Saturday, October 20, 2007

2007 - For more than 300 Rhode Islanders, Marijuana Provides Legal Relief

Amanda Milkovits
The Providence Journal
Sunday, Sept 9, 2007

I chose this article because it has relevance to all of our daily lives—it's important to know about the current state of medicinal marijuana laws in Rhode Island. This article, originally published in the Providence Journal, uses a combination of emotion and facts to talk about this history of marijuana legislation in RI and how it has affected its denizens. The Governor of Rhode Island, Carcieri, vetoed twice against the use of medicinal marijuana, but both times his vetoes were overturned by the General Assembly. The latest vetoed legislation legalizes medicinal marijuana, and it was overturned and made legal in Jan 2006. It permanent this past summer. The law, called the Edward O. Hawkins and Thomas C. Slater Medical Marijuana Act, allows patients with serious medical conditions, like cancer, HIV and MS, to possess the drug. They're allowed to have up to 12 plants and 2.5 ounces of marijuana, and their legalized caregiver is allowed to grow it for them. A caregiver can have up to five patients, and up to 24 plants at one time if they have more than one patient. This system has been abused once so far to date: a patient/caregiver pair were arrested for having dozens more plants than they were allowed. The caregiver has to be clean record—no felony convictions—and both the caregiver and patient are given identity cards.

As of Aug of 2007, the program has 302 patients and 316 caregivers enrolled. Although these people may be protected under state law, it's still federally illegal to possess medicinal marijuana. The United States DEA has raided California dispensaries, which sell marijuana to people with identity cards, and they could raid Rhode Island too. Although Rhode Island is the 11th state to legalize medical marijuana, the citizens living in those states are subject to federal persecution, as ruled by the Supreme Court decision in 2005. People may worry about the Feds, but the article made a clear point with personal anecdotal stories of the miraculous pain mediating effects of marijuana, and it seemed to be worth the risk for many people. Common illnesses for marijuana include Multiple sclerosis, cancer, and chronic pain of some sort, like back pain.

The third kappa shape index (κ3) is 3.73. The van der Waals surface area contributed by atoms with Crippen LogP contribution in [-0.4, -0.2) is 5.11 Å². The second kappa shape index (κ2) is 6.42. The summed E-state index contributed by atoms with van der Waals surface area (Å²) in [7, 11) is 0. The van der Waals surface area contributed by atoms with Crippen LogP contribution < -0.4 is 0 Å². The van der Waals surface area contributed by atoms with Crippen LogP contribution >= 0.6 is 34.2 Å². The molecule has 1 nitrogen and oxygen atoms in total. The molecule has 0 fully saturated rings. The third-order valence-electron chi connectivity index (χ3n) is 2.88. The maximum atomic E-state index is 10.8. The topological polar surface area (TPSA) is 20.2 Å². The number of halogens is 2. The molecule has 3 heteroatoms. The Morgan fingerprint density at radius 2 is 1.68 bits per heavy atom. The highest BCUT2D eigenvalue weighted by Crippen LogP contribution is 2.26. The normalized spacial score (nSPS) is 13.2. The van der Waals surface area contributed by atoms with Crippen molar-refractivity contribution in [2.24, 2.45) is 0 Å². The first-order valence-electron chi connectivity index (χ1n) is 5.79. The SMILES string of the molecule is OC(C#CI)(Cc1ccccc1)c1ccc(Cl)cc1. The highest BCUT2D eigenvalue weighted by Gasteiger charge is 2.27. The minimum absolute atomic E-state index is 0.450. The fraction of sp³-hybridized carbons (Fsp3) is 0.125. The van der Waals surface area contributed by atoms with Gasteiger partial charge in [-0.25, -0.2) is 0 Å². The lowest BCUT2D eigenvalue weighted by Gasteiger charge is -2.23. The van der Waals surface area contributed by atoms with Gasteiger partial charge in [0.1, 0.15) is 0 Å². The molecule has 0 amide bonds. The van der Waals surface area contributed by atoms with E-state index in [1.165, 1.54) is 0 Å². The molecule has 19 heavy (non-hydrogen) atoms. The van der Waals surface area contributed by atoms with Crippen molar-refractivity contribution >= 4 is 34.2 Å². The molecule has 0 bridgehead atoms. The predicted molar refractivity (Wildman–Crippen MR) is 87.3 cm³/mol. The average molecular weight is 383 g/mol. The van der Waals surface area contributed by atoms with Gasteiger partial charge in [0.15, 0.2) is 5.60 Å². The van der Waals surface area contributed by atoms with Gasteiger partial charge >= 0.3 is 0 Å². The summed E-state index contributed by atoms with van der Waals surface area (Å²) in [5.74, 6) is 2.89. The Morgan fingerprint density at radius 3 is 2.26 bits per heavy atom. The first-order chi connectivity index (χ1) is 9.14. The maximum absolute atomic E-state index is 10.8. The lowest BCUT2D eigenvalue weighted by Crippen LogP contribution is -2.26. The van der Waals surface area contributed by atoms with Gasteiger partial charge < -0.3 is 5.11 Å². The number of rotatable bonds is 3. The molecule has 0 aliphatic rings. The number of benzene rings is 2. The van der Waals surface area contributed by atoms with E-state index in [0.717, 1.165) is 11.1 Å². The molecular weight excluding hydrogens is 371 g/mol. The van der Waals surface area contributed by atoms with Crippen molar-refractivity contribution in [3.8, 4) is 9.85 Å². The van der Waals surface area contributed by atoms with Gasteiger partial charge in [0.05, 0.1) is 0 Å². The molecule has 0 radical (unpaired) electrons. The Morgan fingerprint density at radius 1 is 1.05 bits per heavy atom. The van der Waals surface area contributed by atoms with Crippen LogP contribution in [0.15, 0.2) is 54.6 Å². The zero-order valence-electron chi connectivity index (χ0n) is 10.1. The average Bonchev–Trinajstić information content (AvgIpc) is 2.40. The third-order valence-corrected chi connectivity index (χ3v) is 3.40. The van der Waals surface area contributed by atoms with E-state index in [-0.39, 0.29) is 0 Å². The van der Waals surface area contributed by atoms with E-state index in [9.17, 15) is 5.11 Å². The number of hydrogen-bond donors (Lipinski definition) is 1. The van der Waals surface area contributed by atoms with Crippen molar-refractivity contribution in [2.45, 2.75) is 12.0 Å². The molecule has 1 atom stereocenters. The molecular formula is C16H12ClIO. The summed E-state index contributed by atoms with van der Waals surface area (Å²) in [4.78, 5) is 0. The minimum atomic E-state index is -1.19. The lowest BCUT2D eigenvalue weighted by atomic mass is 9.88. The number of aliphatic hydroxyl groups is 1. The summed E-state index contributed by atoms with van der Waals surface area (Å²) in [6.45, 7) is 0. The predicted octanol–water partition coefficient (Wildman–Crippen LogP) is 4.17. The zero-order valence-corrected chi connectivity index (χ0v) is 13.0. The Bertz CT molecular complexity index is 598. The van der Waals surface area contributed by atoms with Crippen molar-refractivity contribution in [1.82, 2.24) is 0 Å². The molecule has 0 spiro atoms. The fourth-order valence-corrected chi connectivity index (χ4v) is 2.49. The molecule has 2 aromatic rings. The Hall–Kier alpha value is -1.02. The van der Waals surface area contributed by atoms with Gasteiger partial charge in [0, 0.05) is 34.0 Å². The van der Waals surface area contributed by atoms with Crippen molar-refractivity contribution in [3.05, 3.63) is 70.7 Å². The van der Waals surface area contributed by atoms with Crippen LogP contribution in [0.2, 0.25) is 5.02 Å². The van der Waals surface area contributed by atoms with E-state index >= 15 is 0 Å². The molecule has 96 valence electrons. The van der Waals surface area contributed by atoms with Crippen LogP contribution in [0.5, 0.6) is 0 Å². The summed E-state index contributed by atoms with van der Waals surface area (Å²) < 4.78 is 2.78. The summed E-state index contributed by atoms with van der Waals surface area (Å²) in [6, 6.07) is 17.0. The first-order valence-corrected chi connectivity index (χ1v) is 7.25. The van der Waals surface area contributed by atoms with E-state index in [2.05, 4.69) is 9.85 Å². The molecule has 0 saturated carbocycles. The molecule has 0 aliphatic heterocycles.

This is a clear example of how a court decision has had direct impact on the states, like Rhode Island, and thus on us. The paradox contradiction between federal law and state law can't continue, because to say that these laws give mixed messages is an understatement. They directly contradict each other, so this matter will have to have jurisdiction under state law or federal law, but not under both. This is also an example of the split of our country between the liberals and conservatives. Liberal states refuse to abide by the laws of a conservative government. In Brown's community, this idea is acceptable and even encouraged, but what about when a liberal government is in power and the conservative states do the same thing? What if abortion were made illegal in 11 states but the federal government legalized it? If people were to be prosecuted by the state government but exonerated by the federal, then every matter would try to make it the the supreme court, which is impossible, and people would be unfairly incarcerated. Our society has to legally agree on what is moral, because two conflicting sets of laws make an impossible situation to live in. Coming from a liberal community, I think that medicinal marijuana should be legalized on a federal level. If it helps to treat pain, and has minimal side effects, then people should be allowed to have access to it. Our Puritanical roots make the idea of legalizing drugs scary, because many fear that marijuana is the gateway drug to other, more destructive drugs. That logic may not be correct—the article presented many stories of people who claim that using marijuana allows them to stop using their pain medication, which is much more addictive. I'm glad that medicinal marijuana is legalized in Rhode Island, but that statement will mean more if the modifier that it's still federally illegal isn't needed.


1 comment:

Jesse said...

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